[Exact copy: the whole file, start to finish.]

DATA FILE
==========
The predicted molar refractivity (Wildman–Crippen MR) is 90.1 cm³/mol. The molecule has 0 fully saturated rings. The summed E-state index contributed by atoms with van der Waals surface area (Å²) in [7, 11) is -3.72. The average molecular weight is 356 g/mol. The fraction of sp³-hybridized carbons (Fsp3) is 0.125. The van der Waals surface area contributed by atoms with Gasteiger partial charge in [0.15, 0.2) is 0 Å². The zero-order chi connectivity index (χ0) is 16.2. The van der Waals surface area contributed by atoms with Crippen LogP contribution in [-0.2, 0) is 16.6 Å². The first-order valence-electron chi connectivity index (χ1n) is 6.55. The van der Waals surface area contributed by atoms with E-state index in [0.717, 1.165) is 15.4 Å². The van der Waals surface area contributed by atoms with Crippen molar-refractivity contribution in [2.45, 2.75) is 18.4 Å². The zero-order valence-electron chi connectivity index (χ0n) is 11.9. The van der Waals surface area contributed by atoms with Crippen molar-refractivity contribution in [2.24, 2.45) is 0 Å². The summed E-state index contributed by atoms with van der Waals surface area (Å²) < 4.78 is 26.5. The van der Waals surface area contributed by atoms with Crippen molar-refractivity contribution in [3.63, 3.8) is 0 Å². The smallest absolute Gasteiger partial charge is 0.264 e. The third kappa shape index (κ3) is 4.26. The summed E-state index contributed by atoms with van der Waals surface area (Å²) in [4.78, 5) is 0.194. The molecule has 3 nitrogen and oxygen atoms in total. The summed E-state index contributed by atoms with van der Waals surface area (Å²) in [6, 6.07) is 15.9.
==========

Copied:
The predicted molar refractivity (Wildman–Crippen MR) is 90.1 cm³/mol. The molecule has 0 fully saturated rings. The summed E-state index contributed by atoms with van der Waals surface area (Å²) in [7, 11) is -3.72. The average molecular weight is 356 g/mol. The fraction of sp³-hybridized carbons (Fsp3) is 0.125. The van der Waals surface area contributed by atoms with Gasteiger partial charge in [0.15, 0.2) is 0 Å². The zero-order chi connectivity index (χ0) is 16.2. The van der Waals surface area contributed by atoms with Crippen LogP contribution in [-0.2, 0) is 16.6 Å². The first-order valence-electron chi connectivity index (χ1n) is 6.55. The van der Waals surface area contributed by atoms with E-state index in [0.717, 1.165) is 15.4 Å². The van der Waals surface area contributed by atoms with Crippen molar-refractivity contribution in [2.45, 2.75) is 18.4 Å². The zero-order valence-electron chi connectivity index (χ0n) is 11.9. The van der Waals surface area contributed by atoms with Crippen molar-refractivity contribution in [2.24, 2.45) is 0 Å². The summed E-state index contributed by atoms with van der Waals surface area (Å²) < 4.78 is 26.5. The van der Waals surface area contributed by atoms with Crippen molar-refractivity contribution in [3.63, 3.8) is 0 Å². The smallest absolute Gasteiger partial charge is 0.264 e. The third kappa shape index (κ3) is 4.26. The summed E-state index contributed by atoms with van der Waals surface area (Å²) in [4.78, 5) is 0.194. The molecule has 3 nitrogen and oxygen atoms in total. The summed E-state index contributed by atoms with van der Waals surface area (Å²) in [6, 6.07) is 15.9.